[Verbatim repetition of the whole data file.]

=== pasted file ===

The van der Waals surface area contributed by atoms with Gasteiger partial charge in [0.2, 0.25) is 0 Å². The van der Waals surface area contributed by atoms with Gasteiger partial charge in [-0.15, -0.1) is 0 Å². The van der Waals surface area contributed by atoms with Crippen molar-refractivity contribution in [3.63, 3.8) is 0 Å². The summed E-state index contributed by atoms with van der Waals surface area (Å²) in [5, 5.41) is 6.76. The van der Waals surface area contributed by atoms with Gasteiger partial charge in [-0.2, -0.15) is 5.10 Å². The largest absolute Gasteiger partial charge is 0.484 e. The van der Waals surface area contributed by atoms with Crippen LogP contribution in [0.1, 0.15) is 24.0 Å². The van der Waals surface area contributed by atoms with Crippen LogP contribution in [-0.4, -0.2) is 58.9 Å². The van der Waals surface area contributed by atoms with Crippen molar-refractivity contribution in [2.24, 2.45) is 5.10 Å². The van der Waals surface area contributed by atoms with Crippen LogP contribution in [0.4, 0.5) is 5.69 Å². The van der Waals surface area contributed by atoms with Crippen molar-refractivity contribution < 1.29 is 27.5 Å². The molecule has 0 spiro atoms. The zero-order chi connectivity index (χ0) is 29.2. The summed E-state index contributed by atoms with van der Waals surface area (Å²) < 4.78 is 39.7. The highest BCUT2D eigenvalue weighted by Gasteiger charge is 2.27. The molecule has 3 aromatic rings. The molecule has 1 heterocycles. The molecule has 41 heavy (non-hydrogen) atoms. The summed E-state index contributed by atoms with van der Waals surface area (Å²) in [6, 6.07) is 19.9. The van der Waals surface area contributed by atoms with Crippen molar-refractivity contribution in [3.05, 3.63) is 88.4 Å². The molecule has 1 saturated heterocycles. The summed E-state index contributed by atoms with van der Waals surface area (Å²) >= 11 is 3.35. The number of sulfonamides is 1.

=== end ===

The van der Waals surface area contributed by atoms with Gasteiger partial charge in [0.2, 0.25) is 0 Å². The van der Waals surface area contributed by atoms with Gasteiger partial charge in [-0.15, -0.1) is 0 Å². The van der Waals surface area contributed by atoms with Crippen molar-refractivity contribution in [3.63, 3.8) is 0 Å². The summed E-state index contributed by atoms with van der Waals surface area (Å²) in [5, 5.41) is 6.76. The van der Waals surface area contributed by atoms with Gasteiger partial charge in [-0.2, -0.15) is 5.10 Å². The largest absolute Gasteiger partial charge is 0.484 e. The van der Waals surface area contributed by atoms with Crippen LogP contribution in [0.1, 0.15) is 24.0 Å². The van der Waals surface area contributed by atoms with Crippen LogP contribution in [-0.4, -0.2) is 58.9 Å². The van der Waals surface area contributed by atoms with Crippen molar-refractivity contribution in [2.24, 2.45) is 5.10 Å². The van der Waals surface area contributed by atoms with Crippen LogP contribution in [0.4, 0.5) is 5.69 Å². The van der Waals surface area contributed by atoms with Crippen molar-refractivity contribution < 1.29 is 27.5 Å². The molecule has 0 spiro atoms. The zero-order chi connectivity index (χ0) is 29.2. The summed E-state index contributed by atoms with van der Waals surface area (Å²) < 4.78 is 39.7. The highest BCUT2D eigenvalue weighted by Gasteiger charge is 2.27. The molecule has 3 aromatic rings. The molecule has 1 heterocycles. The molecule has 41 heavy (non-hydrogen) atoms. The summed E-state index contributed by atoms with van der Waals surface area (Å²) in [6, 6.07) is 19.9. The van der Waals surface area contributed by atoms with Crippen molar-refractivity contribution in [3.05, 3.63) is 88.4 Å². The molecule has 1 saturated heterocycles. The summed E-state index contributed by atoms with van der Waals surface area (Å²) >= 11 is 3.35. The number of sulfonamides is 1.